Canada’s New $10 Bill Will Feature a Black Female Civil Rights Activist
Viola Desmond is known as “Canada’s Rosa Parks.”
Spending money in Canada just became an act of feminism. Well, almost.
Canada announced that beginning in 2018, the new face of the country’s $10 bill will be civil rights activist Viola Desmond. She is the first woman of color to be chosen to appear on Canada’s currency.
Prime Minister Justin Trudeau announced his plan to have a woman on the currency on International Women's Day in March of this year.
Desmond fought racial segregation in Canada in a way that has often drawn comparisons to Rosa Parks. In 1946 she chose to sit in the “whites only” section of a movie theater and, when she was asked to move, refused, according to Jezebel.
The usher of the movie theater told her she could not sit in that section because the seat was more expensive, and she offered to pay the difference. But the usher got a manger, who wound up removing Desmond by force. She then spend the night in jail.
Desmond was charged with “attempting to defraud the provincial government,” for the difference in price in the white seats. She appealed the charge. According to the CBC, Desmond’s appeal marked the first legal challenge against segregation by a black woman in the country.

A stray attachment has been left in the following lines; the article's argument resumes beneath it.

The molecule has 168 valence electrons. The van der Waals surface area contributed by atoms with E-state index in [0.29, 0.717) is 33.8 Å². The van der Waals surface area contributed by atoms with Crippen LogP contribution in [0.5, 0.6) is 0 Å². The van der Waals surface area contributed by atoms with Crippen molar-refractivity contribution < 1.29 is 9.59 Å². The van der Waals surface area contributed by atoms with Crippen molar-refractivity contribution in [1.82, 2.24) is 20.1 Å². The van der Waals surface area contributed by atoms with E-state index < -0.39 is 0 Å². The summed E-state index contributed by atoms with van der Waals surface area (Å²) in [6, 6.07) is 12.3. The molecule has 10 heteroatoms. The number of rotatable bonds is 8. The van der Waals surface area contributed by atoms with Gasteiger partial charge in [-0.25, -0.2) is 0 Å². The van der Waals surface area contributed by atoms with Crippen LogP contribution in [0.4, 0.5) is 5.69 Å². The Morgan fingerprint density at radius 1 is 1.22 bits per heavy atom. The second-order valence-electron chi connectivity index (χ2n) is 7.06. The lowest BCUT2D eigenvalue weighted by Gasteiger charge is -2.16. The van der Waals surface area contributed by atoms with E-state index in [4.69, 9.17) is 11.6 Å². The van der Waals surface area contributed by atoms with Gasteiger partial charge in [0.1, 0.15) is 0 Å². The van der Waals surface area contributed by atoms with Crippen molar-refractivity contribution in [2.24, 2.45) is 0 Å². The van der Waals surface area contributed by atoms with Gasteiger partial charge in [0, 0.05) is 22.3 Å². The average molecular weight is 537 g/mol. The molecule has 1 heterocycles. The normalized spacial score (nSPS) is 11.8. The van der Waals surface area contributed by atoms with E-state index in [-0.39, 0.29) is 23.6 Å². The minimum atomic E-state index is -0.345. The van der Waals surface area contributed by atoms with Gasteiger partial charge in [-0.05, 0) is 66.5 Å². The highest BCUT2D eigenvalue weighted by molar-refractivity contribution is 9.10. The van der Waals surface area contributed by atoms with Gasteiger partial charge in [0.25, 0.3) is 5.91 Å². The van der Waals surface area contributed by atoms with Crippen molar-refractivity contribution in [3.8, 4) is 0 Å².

She ultimately lost the appeal, but became an ardent civil rights advocate following the incident.
Desmond died at the age of 50 in 1965. Some 45 years later, the government of Nova Scotia acknowledged its wrongdoing and issued an apology and a pardon.
Merna Forster, an author living in British Columbia, led the charge to have Desmond appear on the bill when nominations opened, according to the CBC. She created a website, womenonbanknotes.ca, to campaign for Desmond’s inclusion as well other women on other bills, and allowed users to submit mockups of what the bills could look like.
"Even though some people have never heard of her, she did play a big role in standing up against segregation in Canada," Forster said.
Desmond will replace Canada’s first prime minister, Sir John A. Macdonald, on the bill. A new image for the $5 note is still being chosen.
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